Disrupting the Trojan War: Part 5
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…at the fifth in a planned series of five essays on disrupting ancient texts.
These essays present my own understanding as I continue to evolve the approach I’m using to write stories set in the world of Greek mythology. And while each essay represents nothing more than my own personal opinions and a chance to offer readers a glimpse into my writing process, I hope other authors may find them useful in their own efforts as well.
The first essay explored issues of gender and agency.
The second essay dealt with ethnic and racial diversity.
The third essay proposed that seers represent an ancient understanding of neurodiversity.
The fourth essay handled the subject of LGBTQ Characters and Relationships.
This is part five, on the ability inclusion.
I’ve been an author and a web designer. In these fields, I’ve had to think about two different sides of ability inclusion.
Web designers put a lot of thought and effort into user experience. They need to consider the wide diversity of ways people may consume web content, from small-screen mobile devices to wide-screen monitors and smart TVs. Designers need to consider users whose slow bandwidth, antiquated technology, or lack of scripting support make some sites entirely inaccessible. Some users will require larger text, some will be accessing the site through a voice-based browser, some will need more color contrast, dyslexia-friendly fonts, a more visually distinctive cursor, sound captioning, or other accessibility accommodations.
The end goal is to make the content accessible to every user. But web design separates the user experience with content delivery from the content itself. Even the most inclusively designed site will fail if the content fails to consider the ability inclusion of all potential readers.
On the authoring side, I’ve put a lot of thought and effort into including characters my readers will identify with by representing, as well and as often as possible, groups of readers who haven’t traditionally seen people like themselves depicted as main characters.
The end goal is to create a more inclusive story world and an immersive reading experience.
Visual impairments in traditional Greek mythology were often depicted as supernatural punishments. The blindness of Tiresias was imposed by Hera after the seer sided against her in an argument with Zeus. The blindness of Homer was said to have been imposed by the ghost of Helen, who didn’t like her depiction in the Iliad. The self-inflicted blindness of Oedipus was intended as a punishment for violating the natural order.
In the Odyssey, the blinding of the cyclops Polyphemus at the hands of Odysseus is also framed as a justified punishment for a monster’s subversion of the norms of hospitality. Instead of healing or accommodation, Polyphemus calls out to his divine father only for revenge.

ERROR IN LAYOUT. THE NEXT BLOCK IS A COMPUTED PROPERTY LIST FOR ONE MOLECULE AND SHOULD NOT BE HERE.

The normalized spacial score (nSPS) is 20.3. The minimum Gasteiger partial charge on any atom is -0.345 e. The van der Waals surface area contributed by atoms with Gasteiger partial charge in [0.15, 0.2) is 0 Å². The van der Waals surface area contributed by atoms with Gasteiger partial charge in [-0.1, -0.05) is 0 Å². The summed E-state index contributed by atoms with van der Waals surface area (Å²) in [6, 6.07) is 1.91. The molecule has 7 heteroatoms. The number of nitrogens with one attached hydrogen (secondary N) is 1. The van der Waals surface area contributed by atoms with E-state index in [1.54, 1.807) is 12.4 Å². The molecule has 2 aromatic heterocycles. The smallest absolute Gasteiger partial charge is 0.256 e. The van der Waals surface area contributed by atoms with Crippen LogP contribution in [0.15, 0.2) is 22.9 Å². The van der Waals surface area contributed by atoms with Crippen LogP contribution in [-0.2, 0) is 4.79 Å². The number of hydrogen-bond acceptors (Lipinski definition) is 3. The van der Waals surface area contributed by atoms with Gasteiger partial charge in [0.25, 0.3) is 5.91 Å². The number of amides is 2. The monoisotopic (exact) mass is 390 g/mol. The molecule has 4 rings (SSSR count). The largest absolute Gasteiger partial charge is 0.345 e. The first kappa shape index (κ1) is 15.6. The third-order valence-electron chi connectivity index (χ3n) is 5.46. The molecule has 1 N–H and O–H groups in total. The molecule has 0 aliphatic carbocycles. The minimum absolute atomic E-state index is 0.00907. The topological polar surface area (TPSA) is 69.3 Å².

The storytelling of Homer and prophecies of Tiresias are inspiring, and even Oedipus becomes a holy figure in the Athenian precinct of Colonus. We next see blind Polyphemus in Virgil’s Aeneid, as inhospitable as ever but having adjusted to life without vision.
Mobility impairments in traditional Greek mythology were often inflicted by parents upon their infant children. Hephaestus, hurled off Mount Olympus by his mother, forever afterward required the aid of metal helpers in order to walk. Oedipus took his name from the lifelong limp he acquired when his father hobbled his feet and left him for dead on the slope of Mount Cithaeron. These differences in ability were depicted as the sins of a parent manifesting in the lives of their offspring.
But these characters also had the ability to overcome the sins of their parents.
In the Iliad, Hephaestus is shown as a mechanical genius who crafts the set of clockwork helpers that provide the mobility he needs.
And in his encounter with the Sphynx, Oedipus is able to solve a riddle that references a cycle of mobility challenges faced by humans from before they’ve learned to walk through old age, when a cane might be required. Oedipus was a clever man, but was perhaps more capable of solving this particular riddle because of his personal experience with mobility challenges.
In the Posthomerica, the Phylacian leader, Podarces, loses an arm in battle against the queen of the Amazons. In the version told by Quintus of Smyrna, Podarces withdraws from battle and dies soon afterward. Upon losing a limb, his military career is over and soon afterward, his life.
In the Mythoversal retelling, Podarces undertakes one last mission to save the Achaean army and another war amputee appears on duty on the Trojan side. This is meant to acknowledge the modern experience with warfare, in which medical advancements have allowed soldiers to survive wounds that once would have been fatal, but often with the loss of one or more limbs.
This brings our five-part series to an end, for now. An edited and updated version on the Mythoversal website will be announced in a future newsletter when it becomes available.
I hope these essays have been as helpful for others to read as they have been to me in thinking, planning, and writing about these issues and considering how to apply these lessons and principles in advancing the mission of Mythoversal. I also hope these essays will spark an ongoing conversation, which I look forward to learning from.
Thanks for joining me on this journey.
—Greg R. Fishbone, Mythoversal Author-in-Residence